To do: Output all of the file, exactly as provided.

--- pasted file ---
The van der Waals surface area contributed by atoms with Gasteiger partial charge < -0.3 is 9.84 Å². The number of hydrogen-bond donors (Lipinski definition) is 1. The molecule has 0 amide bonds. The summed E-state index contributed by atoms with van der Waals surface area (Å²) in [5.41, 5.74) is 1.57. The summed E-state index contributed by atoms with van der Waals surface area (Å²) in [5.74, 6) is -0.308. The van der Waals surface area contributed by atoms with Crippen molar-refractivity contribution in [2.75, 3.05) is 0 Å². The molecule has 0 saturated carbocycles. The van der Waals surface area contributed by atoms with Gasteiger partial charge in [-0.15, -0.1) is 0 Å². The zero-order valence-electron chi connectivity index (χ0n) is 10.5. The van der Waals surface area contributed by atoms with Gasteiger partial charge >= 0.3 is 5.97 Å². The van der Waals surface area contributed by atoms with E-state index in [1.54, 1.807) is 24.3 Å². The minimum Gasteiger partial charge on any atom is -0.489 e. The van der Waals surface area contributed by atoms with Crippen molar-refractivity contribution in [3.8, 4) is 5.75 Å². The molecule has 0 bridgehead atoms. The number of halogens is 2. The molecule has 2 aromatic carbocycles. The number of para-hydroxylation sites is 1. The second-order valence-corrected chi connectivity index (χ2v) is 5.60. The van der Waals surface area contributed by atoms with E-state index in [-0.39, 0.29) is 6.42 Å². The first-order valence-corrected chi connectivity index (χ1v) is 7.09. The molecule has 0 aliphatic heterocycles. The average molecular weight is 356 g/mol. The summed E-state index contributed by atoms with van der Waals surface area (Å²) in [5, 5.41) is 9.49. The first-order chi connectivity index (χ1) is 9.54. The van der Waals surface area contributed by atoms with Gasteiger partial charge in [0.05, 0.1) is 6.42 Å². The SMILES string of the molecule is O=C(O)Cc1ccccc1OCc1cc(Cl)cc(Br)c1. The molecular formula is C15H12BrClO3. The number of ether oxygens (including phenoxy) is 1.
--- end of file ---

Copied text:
The van der Waals surface area contributed by atoms with Gasteiger partial charge < -0.3 is 9.84 Å². The number of hydrogen-bond donors (Lipinski definition) is 1. The molecule has 0 amide bonds. The summed E-state index contributed by atoms with van der Waals surface area (Å²) in [5.41, 5.74) is 1.57. The summed E-state index contributed by atoms with van der Waals surface area (Å²) in [5.74, 6) is -0.308. The van der Waals surface area contributed by atoms with Crippen molar-refractivity contribution in [2.75, 3.05) is 0 Å². The molecule has 0 saturated carbocycles. The van der Waals surface area contributed by atoms with Gasteiger partial charge in [-0.15, -0.1) is 0 Å². The zero-order valence-electron chi connectivity index (χ0n) is 10.5. The van der Waals surface area contributed by atoms with Gasteiger partial charge >= 0.3 is 5.97 Å². The van der Waals surface area contributed by atoms with E-state index in [1.54, 1.807) is 24.3 Å². The minimum Gasteiger partial charge on any atom is -0.489 e. The van der Waals surface area contributed by atoms with Crippen molar-refractivity contribution in [3.8, 4) is 5.75 Å². The molecule has 0 bridgehead atoms. The number of halogens is 2. The molecule has 2 aromatic carbocycles. The number of para-hydroxylation sites is 1. The second-order valence-corrected chi connectivity index (χ2v) is 5.60. The van der Waals surface area contributed by atoms with E-state index in [-0.39, 0.29) is 6.42 Å². The first-order valence-corrected chi connectivity index (χ1v) is 7.09. The molecule has 0 aliphatic heterocycles. The average molecular weight is 356 g/mol. The summed E-state index contributed by atoms with van der Waals surface area (Å²) in [5, 5.41) is 9.49. The first-order chi connectivity index (χ1) is 9.54. The van der Waals surface area contributed by atoms with Gasteiger partial charge in [0.05, 0.1) is 6.42 Å². The SMILES string of the molecule is O=C(O)Cc1ccccc1OCc1cc(Cl)cc(Br)c1. The molecular formula is C15H12BrClO3. The number of ether oxygens (including phenoxy) is 1.